Here’s the thing: If I were to obsess over my pain in the way that “obsessing” is traditionally defined, I would never get a damn thing done. This is why keeping track of my pain levels each day is so important — so I don’t have to obsess over it. It takes five minutes tops to jot down some notes at some point during the day; if that fairly small action equals “obsessing,” I shudder to think what the alternative might be.

I have a pretty full schedule. I go to school full-time (I’m getting my M.A.), and commuting to school via public transit tends to take a lot out of me even though I live somewhat close to campus; this is to say nothing of actually going to class, participating and being fully present in discussion and activities, and getting work and research done outside of class. And then there’s all of the stuff that’s not school-related: spending time with my partner and with family and friends, taking care of my dog, meal preparation, living space upkeep, creative work and hobbies, and other everyday things that are too mundane to list here. All in all, many of these things are par for the course in “mainstream” life. The ability to do all of these things and more in a given day, however, is something that many abled people seem to take for granted. Given my pain issues and the fatigue that comes with them, I have had to make quite a few adjustments as to what I can do and how and when these things get done. Often, I have to make trade-offs when it comes to what gets done or what I can do; depending on my pain levels on any given day, I might have to scale back on what I can do. There are days, too, when I can’t do much at all.

And yet, when some of us do have to keep track of our pain levels, make trade-offs when it comes to getting things done, give ourselves space to recoup, take a day (or a few) off, or acknowledge that, hey, maybe “getting everything (and more!) done” in the ways that most “normal” people are expected to is unrealistic and may actively make our conditions worse, abled culture (and many abled people) shows up to tell us that we’re Doing It Wrong, that we should be doing more, or that we should be spending our already-limited energy on other or “more important” things. You’re not doing enough, quit being lazy. If you really wanted to, you could be involved in real activism/you could get a real job/you could just suck it up and stop bothering everyone by talking about your pain. Ignore your pain and maybe it will go away. Your pain can’t be that bad! By adjusting your life to your health condition, you are letting the pain win. Positive thinking! Willpower! Bootstraps!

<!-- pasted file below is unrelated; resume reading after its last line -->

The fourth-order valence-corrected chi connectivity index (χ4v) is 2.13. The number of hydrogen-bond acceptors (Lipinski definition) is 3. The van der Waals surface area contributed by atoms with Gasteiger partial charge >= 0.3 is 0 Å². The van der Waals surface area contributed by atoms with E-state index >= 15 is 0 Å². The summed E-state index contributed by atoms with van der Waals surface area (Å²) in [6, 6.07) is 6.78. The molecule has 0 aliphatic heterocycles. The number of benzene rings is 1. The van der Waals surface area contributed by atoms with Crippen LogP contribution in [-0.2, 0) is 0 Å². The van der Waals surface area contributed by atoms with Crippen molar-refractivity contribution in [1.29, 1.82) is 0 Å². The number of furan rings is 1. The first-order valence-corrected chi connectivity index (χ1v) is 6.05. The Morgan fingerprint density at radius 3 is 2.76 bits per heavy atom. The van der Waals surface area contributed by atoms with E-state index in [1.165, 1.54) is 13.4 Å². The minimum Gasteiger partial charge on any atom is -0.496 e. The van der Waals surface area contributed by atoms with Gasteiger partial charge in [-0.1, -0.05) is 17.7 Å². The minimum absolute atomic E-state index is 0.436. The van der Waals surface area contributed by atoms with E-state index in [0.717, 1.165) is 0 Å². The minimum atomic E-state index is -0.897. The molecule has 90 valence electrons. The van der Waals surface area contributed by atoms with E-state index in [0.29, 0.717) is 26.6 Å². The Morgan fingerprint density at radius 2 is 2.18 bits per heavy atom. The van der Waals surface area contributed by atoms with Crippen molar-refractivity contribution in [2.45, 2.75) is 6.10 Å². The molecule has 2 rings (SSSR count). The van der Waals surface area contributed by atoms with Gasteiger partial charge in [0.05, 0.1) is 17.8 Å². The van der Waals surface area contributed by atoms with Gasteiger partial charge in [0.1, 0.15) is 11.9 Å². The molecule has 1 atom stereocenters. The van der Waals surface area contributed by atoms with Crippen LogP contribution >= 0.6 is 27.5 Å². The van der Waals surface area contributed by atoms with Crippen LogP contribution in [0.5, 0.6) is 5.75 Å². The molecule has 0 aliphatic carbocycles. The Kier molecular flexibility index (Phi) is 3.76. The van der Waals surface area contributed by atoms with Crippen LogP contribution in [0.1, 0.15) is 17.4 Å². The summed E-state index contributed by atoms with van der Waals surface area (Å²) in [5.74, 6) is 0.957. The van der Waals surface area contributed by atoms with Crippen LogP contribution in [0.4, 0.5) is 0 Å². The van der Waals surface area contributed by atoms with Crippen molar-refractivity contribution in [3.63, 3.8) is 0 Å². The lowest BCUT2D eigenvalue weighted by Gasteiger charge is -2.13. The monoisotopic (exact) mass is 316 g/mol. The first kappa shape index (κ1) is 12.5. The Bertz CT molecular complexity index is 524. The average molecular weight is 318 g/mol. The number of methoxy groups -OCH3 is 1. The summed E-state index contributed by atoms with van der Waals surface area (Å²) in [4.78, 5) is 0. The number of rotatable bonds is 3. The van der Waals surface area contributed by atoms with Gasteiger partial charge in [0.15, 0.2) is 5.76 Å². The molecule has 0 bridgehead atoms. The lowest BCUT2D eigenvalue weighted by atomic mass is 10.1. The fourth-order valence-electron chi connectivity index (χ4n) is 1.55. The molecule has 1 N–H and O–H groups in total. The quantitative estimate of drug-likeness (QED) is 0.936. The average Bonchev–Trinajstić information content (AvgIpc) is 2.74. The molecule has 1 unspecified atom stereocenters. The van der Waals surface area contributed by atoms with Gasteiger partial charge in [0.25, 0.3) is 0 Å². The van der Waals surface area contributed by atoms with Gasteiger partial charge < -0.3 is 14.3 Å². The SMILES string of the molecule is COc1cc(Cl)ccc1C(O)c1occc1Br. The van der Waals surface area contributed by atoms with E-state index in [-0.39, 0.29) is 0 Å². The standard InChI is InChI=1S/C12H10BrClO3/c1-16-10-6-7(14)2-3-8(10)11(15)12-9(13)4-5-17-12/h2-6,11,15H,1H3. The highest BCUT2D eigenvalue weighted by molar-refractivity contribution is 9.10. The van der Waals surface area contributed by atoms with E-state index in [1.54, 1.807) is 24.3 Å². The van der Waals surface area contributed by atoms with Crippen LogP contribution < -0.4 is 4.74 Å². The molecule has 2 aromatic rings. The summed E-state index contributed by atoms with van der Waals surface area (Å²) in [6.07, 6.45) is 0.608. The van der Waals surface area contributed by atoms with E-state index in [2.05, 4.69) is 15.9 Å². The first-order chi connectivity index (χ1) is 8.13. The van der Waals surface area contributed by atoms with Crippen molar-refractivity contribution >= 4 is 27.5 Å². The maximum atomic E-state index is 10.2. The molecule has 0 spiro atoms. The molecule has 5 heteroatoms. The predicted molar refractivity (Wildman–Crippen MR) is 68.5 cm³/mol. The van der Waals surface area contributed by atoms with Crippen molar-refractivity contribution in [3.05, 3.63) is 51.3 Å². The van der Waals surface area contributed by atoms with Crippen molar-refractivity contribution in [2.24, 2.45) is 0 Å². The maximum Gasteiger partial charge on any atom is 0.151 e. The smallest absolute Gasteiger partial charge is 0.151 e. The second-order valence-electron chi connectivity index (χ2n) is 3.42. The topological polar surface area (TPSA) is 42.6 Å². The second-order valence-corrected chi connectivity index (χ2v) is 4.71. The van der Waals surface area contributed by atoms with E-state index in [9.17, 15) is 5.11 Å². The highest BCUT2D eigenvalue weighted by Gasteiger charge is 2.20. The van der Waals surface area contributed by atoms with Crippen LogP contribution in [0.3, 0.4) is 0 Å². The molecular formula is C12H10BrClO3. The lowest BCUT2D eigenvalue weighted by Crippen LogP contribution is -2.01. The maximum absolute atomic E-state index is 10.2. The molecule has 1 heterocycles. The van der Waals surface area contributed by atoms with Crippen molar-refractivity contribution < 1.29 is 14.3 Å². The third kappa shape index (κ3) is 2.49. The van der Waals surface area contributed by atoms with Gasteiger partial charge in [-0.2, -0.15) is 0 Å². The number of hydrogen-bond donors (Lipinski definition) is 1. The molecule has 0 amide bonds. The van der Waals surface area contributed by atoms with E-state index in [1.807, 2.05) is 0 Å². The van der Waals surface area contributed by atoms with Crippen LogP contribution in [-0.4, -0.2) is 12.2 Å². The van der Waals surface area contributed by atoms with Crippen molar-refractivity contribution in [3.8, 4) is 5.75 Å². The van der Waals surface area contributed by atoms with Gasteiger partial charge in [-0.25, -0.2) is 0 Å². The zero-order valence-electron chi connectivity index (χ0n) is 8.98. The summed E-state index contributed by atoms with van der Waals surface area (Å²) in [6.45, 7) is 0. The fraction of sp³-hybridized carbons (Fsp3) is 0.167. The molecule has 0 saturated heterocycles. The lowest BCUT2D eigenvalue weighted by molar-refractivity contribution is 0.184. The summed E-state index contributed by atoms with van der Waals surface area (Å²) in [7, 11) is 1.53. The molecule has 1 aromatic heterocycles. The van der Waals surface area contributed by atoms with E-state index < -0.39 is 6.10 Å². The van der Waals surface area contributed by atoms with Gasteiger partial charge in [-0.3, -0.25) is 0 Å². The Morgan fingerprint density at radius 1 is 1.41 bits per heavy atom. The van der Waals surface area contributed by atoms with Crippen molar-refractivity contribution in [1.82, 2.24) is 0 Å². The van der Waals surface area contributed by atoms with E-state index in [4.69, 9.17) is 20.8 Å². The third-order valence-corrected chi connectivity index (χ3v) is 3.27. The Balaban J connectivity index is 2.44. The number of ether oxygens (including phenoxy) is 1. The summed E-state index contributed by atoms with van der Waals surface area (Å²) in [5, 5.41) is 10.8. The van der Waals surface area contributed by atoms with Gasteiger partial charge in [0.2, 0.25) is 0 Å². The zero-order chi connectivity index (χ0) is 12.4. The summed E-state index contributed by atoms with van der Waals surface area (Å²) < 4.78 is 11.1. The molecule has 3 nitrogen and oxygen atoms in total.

I have to wonder why some of the adjustments that I’ve had to make, such as keeping track of my pain levels, and then carefully planning what gets done according to how I am feeling, seems so incredibly threatening to some folks. Perhaps it’s that they want to explain away why they themselves do not have these problems and will (they think) never have to deal with illness, pain or disability firsthand, because they’ve lived their lives “right.” Maybe it’s because people living their lives in ways different than themselves is scary and weird. It could be because many people simply cannot conceptualize living with chronic illness or pain, and so they have to make people who do into an “Other” whose decidedly non-mainstream existences, life experiences and habits cannot be understood, or even given consideration, by those in the mainstream.

While small things like keeping track of pain and fatigue levels may seem incomprehensible or weird to people who are not disabled, these adjustments are very important for some of us. To an outside observer, the five minutes a day that I spend noting my pain levels — and my planning of my day depending on my pain and fatigue levels (what a concept, right?) — may seem totally alien, and like it does nothing to combat the stereotype of people with fibro as a bunch of hysterical middle-class women who are obsessed with their physical pain (hello, sexism!). For me, it’s a survival technique, however small and “alien” to people who don’t live with chronic pain or health issues.

Accessibility is Not An Individual Problem

If you spend a lot of time talking or writing about accessibility, someone will eventually tell you this apocryphal story:

When Steven Hawking (and it’s always Steven Hawking) started teaching at Cambridge, they needed to put in ramps in all of the buildings, since they all had those beautiful huge sets of stairs as the only way in. One security guard (and it’s always a security guard) protested. “What are you doing that for? I’ve been working in this building for 30 years, and not once have I seen anyone in a wheelchair come through those front doors!”